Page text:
Presentation on theme: "English Lexicology Morphological Structure of English Words Week 3: Mar. 10, 2009 Instructor: Liu Hongyong."— Presentation transcript:
English Lexicology Morphological Structure of English Words Week 3: Mar. 10, 2009 Instructor: Liu Hongyong
Morpheme ( 语素） The morpheme is the smallest meaningful unit of language. (lexical and grammatical meaning) A morpheme must have a meaning, and it is the smallest unit of meaning (the smallest sound-meaning union which cannot be further analyzed into smaller units)
Morpheme The word lady can be divided into two syllables (la.dy), but it consists of just one morpheme, because a syllable has nothing to do with meaning. The word disagreeable can be divided into five syllables (dis.a.gree.a.ble), but it consists of only three morphemes (dis+agree+able). The word books contains only one syllable, but it consists of two morphemes (book+s) (Notice: the morpheme –s has a grammatical meaning [Plural])
The internal structure of words Words can have an internal structure, i.e. they are decomposable into smaller meaningful parts. These smallest meaningful units we call morphemes. read+erre+read en+abledark+en Mary+’sprint+edcat+sgo+es Lexical or Grammatical Genitive case Past tense Plural marker3rd singular Present-tense grammatical/inflectional morpheme
books /-s/ pigs/-z/ boxes/-iz/ A morph is a physical form representing a certain morpheme in a language. Sometimes different morphs may represent the same morpheme; i.e., a morpheme may take different forms. If so, they are called allomorphs of that morpheme. Morpheme, Morph, Allomorph two different spelling forms ， and three different phonological forms, but these different forms represent the same grammatical meaning [Plural])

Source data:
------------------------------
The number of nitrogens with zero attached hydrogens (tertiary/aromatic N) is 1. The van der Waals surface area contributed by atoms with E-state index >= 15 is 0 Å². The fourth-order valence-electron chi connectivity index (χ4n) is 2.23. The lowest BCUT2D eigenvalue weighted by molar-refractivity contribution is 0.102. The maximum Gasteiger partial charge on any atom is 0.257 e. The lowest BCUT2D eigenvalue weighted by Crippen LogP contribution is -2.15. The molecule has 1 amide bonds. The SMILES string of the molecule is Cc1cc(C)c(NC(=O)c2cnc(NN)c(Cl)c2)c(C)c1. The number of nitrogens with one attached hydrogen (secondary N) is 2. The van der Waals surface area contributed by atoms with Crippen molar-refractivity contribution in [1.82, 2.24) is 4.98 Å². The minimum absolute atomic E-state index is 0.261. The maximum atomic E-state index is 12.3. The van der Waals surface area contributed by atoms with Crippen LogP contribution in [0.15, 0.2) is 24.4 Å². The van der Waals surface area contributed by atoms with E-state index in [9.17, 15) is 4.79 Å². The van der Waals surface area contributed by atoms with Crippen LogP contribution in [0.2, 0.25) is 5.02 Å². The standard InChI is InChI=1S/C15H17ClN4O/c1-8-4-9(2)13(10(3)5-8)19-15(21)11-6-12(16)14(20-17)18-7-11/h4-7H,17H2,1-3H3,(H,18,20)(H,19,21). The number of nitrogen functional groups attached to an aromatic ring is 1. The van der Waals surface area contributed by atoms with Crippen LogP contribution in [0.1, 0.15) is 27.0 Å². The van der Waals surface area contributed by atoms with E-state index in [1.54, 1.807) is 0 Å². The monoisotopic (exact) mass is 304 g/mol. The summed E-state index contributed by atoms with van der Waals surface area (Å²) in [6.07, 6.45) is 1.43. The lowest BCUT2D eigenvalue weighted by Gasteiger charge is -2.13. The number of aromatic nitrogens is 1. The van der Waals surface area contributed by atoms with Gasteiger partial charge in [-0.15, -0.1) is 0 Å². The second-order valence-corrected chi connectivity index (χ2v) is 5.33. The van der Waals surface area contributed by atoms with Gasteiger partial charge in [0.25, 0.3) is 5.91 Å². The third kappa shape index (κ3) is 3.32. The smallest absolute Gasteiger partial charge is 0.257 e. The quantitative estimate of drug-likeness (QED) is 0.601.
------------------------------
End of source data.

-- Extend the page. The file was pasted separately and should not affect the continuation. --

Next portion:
Complementary Distribution complementary distribution they are never found in identical contexts. Allomorphs are morphs in complementary distribution; i.e. they are never found in identical contexts. The choice of allomorph used in a given context is normally based on the properties of the neighboring sounds. Example: The third person singular verb suffix and the plural nominal suffix –s in English [s] [z] [z] [iz] [iz] morpheme morph allomorphs /s/
Complementary Distribution morpheme ‘negative morpheme in-’ morph1: im morph2: in morph3: in impossible indecent incomplete [imp---] [ind---] [iŋk---] bilabial stop velar nasal alveolarstop allomorphs bilabial nasal alveolarstop velar stop
Classification of Morphemes Morphemes can be classified in various ways. freeor bound rootoraffix inflectionalor derivational
Free and Bound Morphemes We can divide reader into read and –er. However, we cannot split read into smaller morphemes. This means that the word read is itself a single morpheme. A morpheme which can stand alone as a word is called a free morpheme. By contrast, -er has to combine with other morphemes. So it is a bound morpheme.
Root, stems & affixes naturenaturalnaturalist naturalistic naturalism unnatural Stems: root plus affixes affixes: bound morphemes which attach to roots or stems. Root/base: the basic morpheme which provides the central meaning in a word simple word Complex Word
root/baseaffix Stem complex word Stem affix....